I’ve never heard of them….”, he replied it so matter-of-fact that Arundhati’s growing crescendo of adventure and drama fell flat on its face, she reprimanded herself for being too ambitious and was about to slump back into her chair when, quick as a flash, the old man firmly gripped her arm and forced her to freeze, “… though I suspect you will ask me about Mr Roald Dahl now”. Slowly, he broke into a conspiratorial smile. With a huge wave of relief, she did, too.

The Dreaming Chapter 9

“… Slowly, he broke into a conspiratorial smile. With a huge wave of relief, she did, too…”

See that table over there, young Arundhati Mehta?” He nodded his head to his left and she followed it, and lo and behold, there was a long table scattered with a miscellany of objects comprising of old and dusty things, as if they were long ago collected up from the raining of a rare breed of meteor shower. “On that table, one of those objects is the hip bone of Mr Roald Dahl. He had it removed after a near-fatal plane crash into the desert.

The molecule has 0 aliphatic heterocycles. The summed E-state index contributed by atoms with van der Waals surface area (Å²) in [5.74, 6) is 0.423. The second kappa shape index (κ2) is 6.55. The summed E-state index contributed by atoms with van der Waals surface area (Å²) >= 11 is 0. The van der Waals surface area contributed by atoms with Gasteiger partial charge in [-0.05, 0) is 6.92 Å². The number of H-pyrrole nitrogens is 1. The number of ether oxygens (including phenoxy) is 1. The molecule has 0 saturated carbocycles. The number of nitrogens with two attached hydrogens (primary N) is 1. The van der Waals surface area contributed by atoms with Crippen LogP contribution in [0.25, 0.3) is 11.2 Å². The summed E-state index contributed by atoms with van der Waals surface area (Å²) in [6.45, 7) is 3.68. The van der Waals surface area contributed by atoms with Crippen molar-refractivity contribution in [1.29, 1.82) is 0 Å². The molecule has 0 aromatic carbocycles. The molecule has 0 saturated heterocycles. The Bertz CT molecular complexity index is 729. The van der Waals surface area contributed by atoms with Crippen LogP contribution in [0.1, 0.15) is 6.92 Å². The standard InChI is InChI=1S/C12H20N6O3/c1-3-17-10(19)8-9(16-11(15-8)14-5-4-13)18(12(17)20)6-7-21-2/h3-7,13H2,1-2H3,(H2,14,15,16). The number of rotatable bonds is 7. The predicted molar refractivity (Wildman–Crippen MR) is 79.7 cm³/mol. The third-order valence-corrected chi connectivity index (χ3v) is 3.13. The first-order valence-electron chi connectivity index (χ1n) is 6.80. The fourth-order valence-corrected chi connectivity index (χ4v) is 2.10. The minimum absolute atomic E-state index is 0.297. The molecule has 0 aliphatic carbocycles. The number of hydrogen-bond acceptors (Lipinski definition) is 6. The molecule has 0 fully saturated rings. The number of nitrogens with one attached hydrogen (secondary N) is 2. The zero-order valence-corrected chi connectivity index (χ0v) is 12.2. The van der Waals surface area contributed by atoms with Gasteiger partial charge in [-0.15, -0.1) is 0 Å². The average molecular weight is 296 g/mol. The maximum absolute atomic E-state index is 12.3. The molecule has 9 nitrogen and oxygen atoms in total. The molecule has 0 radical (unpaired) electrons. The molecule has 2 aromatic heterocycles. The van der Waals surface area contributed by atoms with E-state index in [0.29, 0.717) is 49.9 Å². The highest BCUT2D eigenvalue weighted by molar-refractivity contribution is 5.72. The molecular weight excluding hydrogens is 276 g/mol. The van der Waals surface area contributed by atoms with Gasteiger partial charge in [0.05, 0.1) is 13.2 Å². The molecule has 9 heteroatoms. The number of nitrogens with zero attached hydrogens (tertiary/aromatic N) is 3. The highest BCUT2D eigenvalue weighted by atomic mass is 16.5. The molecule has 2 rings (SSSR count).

Ali Baba, I don’t understand. How will identifying the hip bone of a dead writer help me to find The Shaligram Ammonite?” She was normally extraordinarily inquisitive and would have, under other circumstances, ran to the table, on the contrary now a thick sludge of confusion had set in, she could not see how the dots joined up and that mildly terrified her.

The old man folded his arms and leant back in his chair, he knew very well that she would ask him this question, a reasonable poser, if ever there was one. “All of us have been entrusted with a part of the puzzle, no one individual can see the whole picture.” He turned around his chair slightly and looked endearingly over at the table, “And my part is this. Take what you will from it.

Arundhati did not know what to do now, and secretly she was hoping her binoculars would perform that handy trick of the light show again, however, it was resiliently mute on the matter. She was on her own for the time being.

Do not waste time, Arundhati Mehta. Get up and seek your treasure.

Arundhati slowly rose up from her chair and made her way to the table, and from afar, given that the giant janamaz posed itself as a natural canvas, one would have said that the girl seemed as though she were walking against the backdrop of the desert dunes, towards the Kaaba, in the direction of treasures that did not glint like the coveted sheen of gold or silver, for these treasures in question beheld forms grained out of dust and humility.